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Warning over travelling without insurance

03 September 2015 09:22

One in 5 people travel abroad without travel insurance

One in 5 people travel abroad without travel insurance

Holidaying abroad without travel insurance can leave you and your family at risk of paying four-figure medical bills - but one in 5 are still jetting off uninsured.

That's according to travel body Abta, which has urged people to make sure they're covered after revealing that 20% of tourists do not arrange travel insurance for their holiday.

Taking the sensible option

Trusted travel insurance offers the peace of mind of round-the-clock medical emergency cover and the replacement of lost medication. It'll also cover you for lost suitcases, passports and more.

But Abta says many Brits are travelling without insurance cover - running the risk of having to pay four-figure medical bills. It says this sum escalates if people require a special air ambulance to return them to the UK.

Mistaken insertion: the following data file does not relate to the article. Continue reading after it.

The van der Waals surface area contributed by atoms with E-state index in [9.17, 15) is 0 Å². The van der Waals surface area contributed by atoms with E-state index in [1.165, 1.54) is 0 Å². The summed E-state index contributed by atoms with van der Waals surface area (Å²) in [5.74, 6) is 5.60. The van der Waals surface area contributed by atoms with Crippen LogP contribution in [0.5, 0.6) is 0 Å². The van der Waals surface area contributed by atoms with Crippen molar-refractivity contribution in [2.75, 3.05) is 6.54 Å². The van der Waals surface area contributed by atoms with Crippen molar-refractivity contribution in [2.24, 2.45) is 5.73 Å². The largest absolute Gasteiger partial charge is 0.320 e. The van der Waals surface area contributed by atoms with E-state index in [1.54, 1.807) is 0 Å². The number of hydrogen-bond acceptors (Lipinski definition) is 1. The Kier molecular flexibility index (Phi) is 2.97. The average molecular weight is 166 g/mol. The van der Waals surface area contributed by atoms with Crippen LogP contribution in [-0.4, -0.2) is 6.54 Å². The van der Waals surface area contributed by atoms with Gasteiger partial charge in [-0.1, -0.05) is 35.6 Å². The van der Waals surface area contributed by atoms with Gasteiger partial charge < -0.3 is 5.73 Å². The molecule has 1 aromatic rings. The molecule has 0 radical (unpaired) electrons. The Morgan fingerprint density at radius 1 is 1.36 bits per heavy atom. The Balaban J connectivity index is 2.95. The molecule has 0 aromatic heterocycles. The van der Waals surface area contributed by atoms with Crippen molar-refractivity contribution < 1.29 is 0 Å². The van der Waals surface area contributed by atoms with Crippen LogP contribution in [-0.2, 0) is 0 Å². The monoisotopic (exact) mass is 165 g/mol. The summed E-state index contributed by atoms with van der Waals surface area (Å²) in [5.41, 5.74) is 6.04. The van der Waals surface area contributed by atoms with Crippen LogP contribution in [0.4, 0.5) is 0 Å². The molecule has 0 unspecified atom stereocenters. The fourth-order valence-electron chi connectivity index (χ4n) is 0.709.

What the Abta study finds - key statistics

- The number of Brits travelling without insurance this year is roughly the same as 2014 - young holidaymakers (aged 16 to 24) travelling without insurance are on the rise. Up from 22% to 33% this year - A third of people aged 25 to 34 are travelling without insurance

So why are Brits spurning travel insurance?

Abta partly attributes the lack of uptake on young tourists' confusion about the European Health Insurance Card's (EHIC) remit. Many of them (22%) falsely believe that no travel insurance is needed as they already possess an EHIC.

But Abta says this is no like-for-like travel insurance replacement. For example, it will not pay for air ambulance costs to fly Britons back to their homeland. Neither will it cover private medical attention or extra expenses, including family accommodation.

It adds that it will give travellers access to public medical care across the majority of the continent in the event of emergencies, however.

Mark Tanzer, chief executive of Abta, says each year the organisation hears of uninsured tourists suffering tragic accidents or sickness who then have to settle bills amounting to four-figure sums.